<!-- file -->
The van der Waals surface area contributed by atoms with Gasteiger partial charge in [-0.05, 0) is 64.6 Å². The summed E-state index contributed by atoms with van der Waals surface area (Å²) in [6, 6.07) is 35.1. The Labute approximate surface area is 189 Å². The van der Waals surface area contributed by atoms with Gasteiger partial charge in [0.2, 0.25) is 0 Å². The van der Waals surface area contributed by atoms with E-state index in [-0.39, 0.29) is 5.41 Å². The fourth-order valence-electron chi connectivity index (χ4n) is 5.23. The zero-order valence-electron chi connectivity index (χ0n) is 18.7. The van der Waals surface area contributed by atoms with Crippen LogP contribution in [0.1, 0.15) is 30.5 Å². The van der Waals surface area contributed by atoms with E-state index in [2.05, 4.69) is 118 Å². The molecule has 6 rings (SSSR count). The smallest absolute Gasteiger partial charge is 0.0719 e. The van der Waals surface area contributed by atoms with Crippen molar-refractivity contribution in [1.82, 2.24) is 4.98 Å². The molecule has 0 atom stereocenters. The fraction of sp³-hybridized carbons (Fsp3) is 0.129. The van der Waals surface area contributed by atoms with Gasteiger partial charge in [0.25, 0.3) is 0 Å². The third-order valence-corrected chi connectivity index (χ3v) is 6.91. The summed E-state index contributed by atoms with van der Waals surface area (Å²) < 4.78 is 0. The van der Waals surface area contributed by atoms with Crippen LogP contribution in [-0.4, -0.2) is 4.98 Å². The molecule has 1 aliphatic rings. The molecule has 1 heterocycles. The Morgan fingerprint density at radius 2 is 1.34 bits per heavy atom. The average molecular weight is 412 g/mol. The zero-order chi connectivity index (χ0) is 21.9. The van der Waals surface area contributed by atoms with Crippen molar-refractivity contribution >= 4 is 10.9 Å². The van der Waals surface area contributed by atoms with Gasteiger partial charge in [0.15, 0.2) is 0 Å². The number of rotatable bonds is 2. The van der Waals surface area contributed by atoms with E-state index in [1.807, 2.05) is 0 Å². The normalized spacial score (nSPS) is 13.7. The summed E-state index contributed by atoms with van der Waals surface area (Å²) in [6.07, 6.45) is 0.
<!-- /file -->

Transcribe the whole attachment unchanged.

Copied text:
The van der Waals surface area contributed by atoms with Gasteiger partial charge in [-0.05, 0) is 64.6 Å². The summed E-state index contributed by atoms with van der Waals surface area (Å²) in [6, 6.07) is 35.1. The Labute approximate surface area is 189 Å². The van der Waals surface area contributed by atoms with Gasteiger partial charge in [0.2, 0.25) is 0 Å². The van der Waals surface area contributed by atoms with E-state index in [-0.39, 0.29) is 5.41 Å². The fourth-order valence-electron chi connectivity index (χ4n) is 5.23. The zero-order valence-electron chi connectivity index (χ0n) is 18.7. The van der Waals surface area contributed by atoms with Crippen LogP contribution in [0.1, 0.15) is 30.5 Å². The van der Waals surface area contributed by atoms with E-state index in [2.05, 4.69) is 118 Å². The molecule has 6 rings (SSSR count). The smallest absolute Gasteiger partial charge is 0.0719 e. The van der Waals surface area contributed by atoms with Crippen molar-refractivity contribution in [1.82, 2.24) is 4.98 Å². The molecule has 0 atom stereocenters. The fraction of sp³-hybridized carbons (Fsp3) is 0.129. The van der Waals surface area contributed by atoms with Gasteiger partial charge in [0.25, 0.3) is 0 Å². The third-order valence-corrected chi connectivity index (χ3v) is 6.91. The summed E-state index contributed by atoms with van der Waals surface area (Å²) < 4.78 is 0. The van der Waals surface area contributed by atoms with Crippen LogP contribution in [-0.4, -0.2) is 4.98 Å². The molecule has 1 aliphatic rings. The molecule has 1 heterocycles. The Morgan fingerprint density at radius 2 is 1.34 bits per heavy atom. The average molecular weight is 412 g/mol. The zero-order chi connectivity index (χ0) is 21.9. The van der Waals surface area contributed by atoms with Crippen molar-refractivity contribution >= 4 is 10.9 Å². The van der Waals surface area contributed by atoms with Gasteiger partial charge in [0.15, 0.2) is 0 Å². The number of rotatable bonds is 2. The van der Waals surface area contributed by atoms with E-state index in [1.807, 2.05) is 0 Å². The normalized spacial score (nSPS) is 13.7. The summed E-state index contributed by atoms with van der Waals surface area (Å²) in [6.07, 6.45) is 0.